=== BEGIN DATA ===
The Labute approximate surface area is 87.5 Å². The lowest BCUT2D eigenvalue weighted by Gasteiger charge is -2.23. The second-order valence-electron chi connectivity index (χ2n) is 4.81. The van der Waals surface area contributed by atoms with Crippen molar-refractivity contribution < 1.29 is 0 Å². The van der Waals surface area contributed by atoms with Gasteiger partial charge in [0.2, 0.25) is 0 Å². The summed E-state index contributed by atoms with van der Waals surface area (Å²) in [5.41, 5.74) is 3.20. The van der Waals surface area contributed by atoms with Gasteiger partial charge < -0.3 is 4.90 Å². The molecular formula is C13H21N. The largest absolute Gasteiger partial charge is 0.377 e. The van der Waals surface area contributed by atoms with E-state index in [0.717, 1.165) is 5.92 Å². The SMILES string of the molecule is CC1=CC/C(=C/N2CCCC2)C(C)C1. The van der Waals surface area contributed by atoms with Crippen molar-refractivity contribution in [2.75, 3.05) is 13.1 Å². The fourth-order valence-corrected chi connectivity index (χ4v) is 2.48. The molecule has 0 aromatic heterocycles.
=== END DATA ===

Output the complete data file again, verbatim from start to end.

The Labute approximate surface area is 87.5 Å². The lowest BCUT2D eigenvalue weighted by Gasteiger charge is -2.23. The second-order valence-electron chi connectivity index (χ2n) is 4.81. The van der Waals surface area contributed by atoms with Crippen molar-refractivity contribution < 1.29 is 0 Å². The van der Waals surface area contributed by atoms with Gasteiger partial charge in [0.2, 0.25) is 0 Å². The summed E-state index contributed by atoms with van der Waals surface area (Å²) in [5.41, 5.74) is 3.20. The van der Waals surface area contributed by atoms with Gasteiger partial charge < -0.3 is 4.90 Å². The molecular formula is C13H21N. The largest absolute Gasteiger partial charge is 0.377 e. The van der Waals surface area contributed by atoms with E-state index in [0.717, 1.165) is 5.92 Å². The SMILES string of the molecule is CC1=CC/C(=C/N2CCCC2)C(C)C1. The van der Waals surface area contributed by atoms with Crippen molar-refractivity contribution in [2.75, 3.05) is 13.1 Å². The fourth-order valence-corrected chi connectivity index (χ4v) is 2.48. The molecule has 0 aromatic heterocycles.